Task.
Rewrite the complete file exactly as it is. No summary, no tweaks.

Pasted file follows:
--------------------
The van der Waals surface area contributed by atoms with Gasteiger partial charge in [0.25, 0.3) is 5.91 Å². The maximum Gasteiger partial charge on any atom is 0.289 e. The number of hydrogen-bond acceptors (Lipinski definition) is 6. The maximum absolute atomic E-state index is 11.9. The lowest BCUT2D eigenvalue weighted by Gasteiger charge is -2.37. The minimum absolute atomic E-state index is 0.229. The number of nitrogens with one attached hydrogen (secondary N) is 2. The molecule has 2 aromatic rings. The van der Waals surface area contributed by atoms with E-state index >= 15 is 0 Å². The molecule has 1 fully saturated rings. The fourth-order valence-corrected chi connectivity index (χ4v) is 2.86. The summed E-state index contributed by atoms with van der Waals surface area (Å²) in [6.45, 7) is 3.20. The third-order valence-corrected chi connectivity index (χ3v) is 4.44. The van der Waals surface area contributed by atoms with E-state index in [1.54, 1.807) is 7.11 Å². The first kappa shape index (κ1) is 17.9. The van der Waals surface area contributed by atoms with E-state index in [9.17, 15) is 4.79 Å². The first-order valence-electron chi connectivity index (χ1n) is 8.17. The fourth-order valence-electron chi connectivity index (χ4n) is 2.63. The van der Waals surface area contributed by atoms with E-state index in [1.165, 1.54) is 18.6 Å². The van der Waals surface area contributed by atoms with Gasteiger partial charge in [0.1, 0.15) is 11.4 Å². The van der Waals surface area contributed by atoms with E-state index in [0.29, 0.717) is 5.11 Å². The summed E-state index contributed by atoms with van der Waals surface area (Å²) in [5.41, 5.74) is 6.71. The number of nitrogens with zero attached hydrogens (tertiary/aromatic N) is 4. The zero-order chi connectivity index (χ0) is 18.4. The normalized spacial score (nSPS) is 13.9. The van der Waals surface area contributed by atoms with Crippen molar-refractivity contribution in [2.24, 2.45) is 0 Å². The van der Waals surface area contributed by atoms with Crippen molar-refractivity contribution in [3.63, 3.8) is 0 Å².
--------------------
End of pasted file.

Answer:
The van der Waals surface area contributed by atoms with Gasteiger partial charge in [0.25, 0.3) is 5.91 Å². The maximum Gasteiger partial charge on any atom is 0.289 e. The number of hydrogen-bond acceptors (Lipinski definition) is 6. The maximum absolute atomic E-state index is 11.9. The lowest BCUT2D eigenvalue weighted by Gasteiger charge is -2.37. The minimum absolute atomic E-state index is 0.229. The number of nitrogens with one attached hydrogen (secondary N) is 2. The molecule has 2 aromatic rings. The van der Waals surface area contributed by atoms with E-state index >= 15 is 0 Å². The molecule has 1 fully saturated rings. The fourth-order valence-corrected chi connectivity index (χ4v) is 2.86. The summed E-state index contributed by atoms with van der Waals surface area (Å²) in [6.45, 7) is 3.20. The third-order valence-corrected chi connectivity index (χ3v) is 4.44. The van der Waals surface area contributed by atoms with E-state index in [1.54, 1.807) is 7.11 Å². The first kappa shape index (κ1) is 17.9. The van der Waals surface area contributed by atoms with E-state index in [9.17, 15) is 4.79 Å². The first-order valence-electron chi connectivity index (χ1n) is 8.17. The fourth-order valence-electron chi connectivity index (χ4n) is 2.63. The van der Waals surface area contributed by atoms with E-state index in [1.165, 1.54) is 18.6 Å². The van der Waals surface area contributed by atoms with Gasteiger partial charge in [0.1, 0.15) is 11.4 Å². The van der Waals surface area contributed by atoms with E-state index in [0.29, 0.717) is 5.11 Å². The summed E-state index contributed by atoms with van der Waals surface area (Å²) in [5.41, 5.74) is 6.71. The number of nitrogens with zero attached hydrogens (tertiary/aromatic N) is 4. The zero-order chi connectivity index (χ0) is 18.4. The normalized spacial score (nSPS) is 13.9. The van der Waals surface area contributed by atoms with Crippen molar-refractivity contribution in [2.24, 2.45) is 0 Å². The van der Waals surface area contributed by atoms with Crippen molar-refractivity contribution in [3.63, 3.8) is 0 Å².